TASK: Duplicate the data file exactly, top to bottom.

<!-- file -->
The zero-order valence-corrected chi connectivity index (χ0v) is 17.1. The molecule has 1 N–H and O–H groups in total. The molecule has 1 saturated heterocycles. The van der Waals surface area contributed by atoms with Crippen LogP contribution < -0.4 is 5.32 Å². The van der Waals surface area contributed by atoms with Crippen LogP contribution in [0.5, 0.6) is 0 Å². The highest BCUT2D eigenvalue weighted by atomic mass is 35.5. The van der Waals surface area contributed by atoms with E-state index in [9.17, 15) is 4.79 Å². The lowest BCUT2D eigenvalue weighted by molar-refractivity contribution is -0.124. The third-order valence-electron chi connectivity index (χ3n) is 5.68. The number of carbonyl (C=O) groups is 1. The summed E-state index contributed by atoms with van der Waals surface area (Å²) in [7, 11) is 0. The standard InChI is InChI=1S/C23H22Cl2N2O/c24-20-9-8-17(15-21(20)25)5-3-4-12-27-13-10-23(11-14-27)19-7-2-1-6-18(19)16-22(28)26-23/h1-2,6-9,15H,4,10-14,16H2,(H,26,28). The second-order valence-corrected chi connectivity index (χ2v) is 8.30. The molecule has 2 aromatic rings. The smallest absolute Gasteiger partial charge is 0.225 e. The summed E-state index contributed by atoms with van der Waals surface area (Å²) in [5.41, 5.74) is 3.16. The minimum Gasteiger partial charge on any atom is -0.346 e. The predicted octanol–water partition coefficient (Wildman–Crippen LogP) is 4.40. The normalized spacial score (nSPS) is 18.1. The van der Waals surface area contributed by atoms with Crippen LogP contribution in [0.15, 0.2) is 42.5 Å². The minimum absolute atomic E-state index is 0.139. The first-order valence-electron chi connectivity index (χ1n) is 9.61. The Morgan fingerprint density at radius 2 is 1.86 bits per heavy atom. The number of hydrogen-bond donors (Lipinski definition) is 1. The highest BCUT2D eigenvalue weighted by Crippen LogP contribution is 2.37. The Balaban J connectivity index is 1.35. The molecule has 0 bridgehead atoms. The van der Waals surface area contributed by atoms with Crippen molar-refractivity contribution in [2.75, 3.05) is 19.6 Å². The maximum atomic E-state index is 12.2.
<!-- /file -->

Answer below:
The zero-order valence-corrected chi connectivity index (χ0v) is 17.1. The molecule has 1 N–H and O–H groups in total. The molecule has 1 saturated heterocycles. The van der Waals surface area contributed by atoms with Crippen LogP contribution < -0.4 is 5.32 Å². The van der Waals surface area contributed by atoms with Crippen LogP contribution in [0.5, 0.6) is 0 Å². The highest BCUT2D eigenvalue weighted by atomic mass is 35.5. The van der Waals surface area contributed by atoms with E-state index in [9.17, 15) is 4.79 Å². The lowest BCUT2D eigenvalue weighted by molar-refractivity contribution is -0.124. The third-order valence-electron chi connectivity index (χ3n) is 5.68. The number of carbonyl (C=O) groups is 1. The summed E-state index contributed by atoms with van der Waals surface area (Å²) in [7, 11) is 0. The standard InChI is InChI=1S/C23H22Cl2N2O/c24-20-9-8-17(15-21(20)25)5-3-4-12-27-13-10-23(11-14-27)19-7-2-1-6-18(19)16-22(28)26-23/h1-2,6-9,15H,4,10-14,16H2,(H,26,28). The second-order valence-corrected chi connectivity index (χ2v) is 8.30. The molecule has 2 aromatic rings. The smallest absolute Gasteiger partial charge is 0.225 e. The summed E-state index contributed by atoms with van der Waals surface area (Å²) in [5.41, 5.74) is 3.16. The minimum Gasteiger partial charge on any atom is -0.346 e. The predicted octanol–water partition coefficient (Wildman–Crippen LogP) is 4.40. The normalized spacial score (nSPS) is 18.1. The van der Waals surface area contributed by atoms with Crippen LogP contribution in [0.15, 0.2) is 42.5 Å². The minimum absolute atomic E-state index is 0.139. The first-order valence-electron chi connectivity index (χ1n) is 9.61. The Morgan fingerprint density at radius 2 is 1.86 bits per heavy atom. The number of hydrogen-bond donors (Lipinski definition) is 1. The highest BCUT2D eigenvalue weighted by Crippen LogP contribution is 2.37. The Balaban J connectivity index is 1.35. The molecule has 0 bridgehead atoms. The van der Waals surface area contributed by atoms with Crippen molar-refractivity contribution in [2.75, 3.05) is 19.6 Å². The maximum atomic E-state index is 12.2.